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People with Chilean flags take part in a rally ahead of Sunday's referendum, in Santiago, on Oct. 22. Chileans will be asked two questions: if they want a new constitution and who should draft it.

A Year After Protests Began, Chile’s Constitutional Referendum Goes Ahead

On Sunday, after months of protests, voters can choose to keep or begin a process of replacing the current constitution.

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In Chile, One Word Defines the Political Revolution

The Chilean term “facho” evokes the image of Chile’s fascist past—but also of present-day tenacity that thumbs its nose at institutional power.

A Lebanese protester

Our Top Weekend Reads

Lebanon’s Saad Hariri is back by unpopular demand, IR scholars give Trump an F-, and Beltway insiders’ favorite board game.

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Here’s How the 2020 U.S. Elections Resemble Those of Fragile Democracies

A veteran observer of elections in troubled countries around the world describes the undeniable parallels.

U.S. President Donald Trump, Democratic presidential candidate Joe Biden, and moderator, NBC News anchor Kristen Welker, participate in the final presidential debate at Belmont University in Nashville, Tennessee, on Oct. 22.

Trump and Biden Are Both Touting Foreign-Policy Failures as Achievements

With the world on fire from Thailand to Nigeria, there wasn’t much talk of international affairs in the final debate of the 2020 campaign—and when there was, both candidates defended flawed approaches to North Korea.

A woman presents a Chinese-language sample ballot for the 2020 presidential election at a polling station near the Chinatown area of Houston, Texas, on Oct. 14.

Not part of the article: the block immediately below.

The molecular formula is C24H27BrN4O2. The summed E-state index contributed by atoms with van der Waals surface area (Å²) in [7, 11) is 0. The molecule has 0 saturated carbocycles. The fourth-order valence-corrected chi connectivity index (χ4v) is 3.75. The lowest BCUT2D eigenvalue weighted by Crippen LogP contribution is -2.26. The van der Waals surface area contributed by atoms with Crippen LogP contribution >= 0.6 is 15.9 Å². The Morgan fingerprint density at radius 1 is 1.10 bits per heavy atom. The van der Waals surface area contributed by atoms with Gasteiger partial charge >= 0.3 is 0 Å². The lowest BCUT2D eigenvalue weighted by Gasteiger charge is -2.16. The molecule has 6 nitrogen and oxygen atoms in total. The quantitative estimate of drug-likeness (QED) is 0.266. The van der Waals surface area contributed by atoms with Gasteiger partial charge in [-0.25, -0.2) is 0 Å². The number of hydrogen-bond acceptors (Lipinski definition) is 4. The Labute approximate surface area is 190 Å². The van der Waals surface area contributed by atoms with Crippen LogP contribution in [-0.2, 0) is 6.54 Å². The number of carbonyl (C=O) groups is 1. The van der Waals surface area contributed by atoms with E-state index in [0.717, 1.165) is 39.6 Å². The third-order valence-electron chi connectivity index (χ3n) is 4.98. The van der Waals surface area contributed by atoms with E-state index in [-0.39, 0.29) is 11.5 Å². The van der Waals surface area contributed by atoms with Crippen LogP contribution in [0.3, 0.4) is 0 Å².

How Chinese Americans Could Help Democrats Flip Texas

Many in the community worry that Trump’s anti-China rhetoric is fueling hate crimes.

U.S. President Donald Trump, Democratic presidential candidate Joe Biden, and moderator Kristen Welker participate in the final presidential debate at Belmont University in Nashville, Tennessee, on Oct. 22.

Campaign Debates Are Democracy Theater

A once-meaningful event has been hollowed out. Here’s how to fix it.

Then-U.S. Vice President Joe Biden (left) sits with Israel's Prime Minister Benjamin Netanyahu

How a Biden Presidency Could Hurt Netanyahu—and Help Him

Sudan’s decision to forge ties with Israel is one more gift from the Trump administration.

Image: People walk with their hands over their heads as they pass through security checkpoints in Lagos, Nigeria, on Oct. 23.

Nigeria’s Years of Protest

The country has been heading for a reckoning for a while—here’s why anger is boiling over now.

Tibetan flags are displayed as protesters gather in front of the Consulate General of China in Los Angeles on March 10, 2019, to mark the 60th Global Tibetan National Uprising Commemorations.

Beijing’s Human Rights Victims Shouldn’t Support Trump

Tough on China or not, a second term would only spell more misery for Tibetans and other communities victimized by Beijing.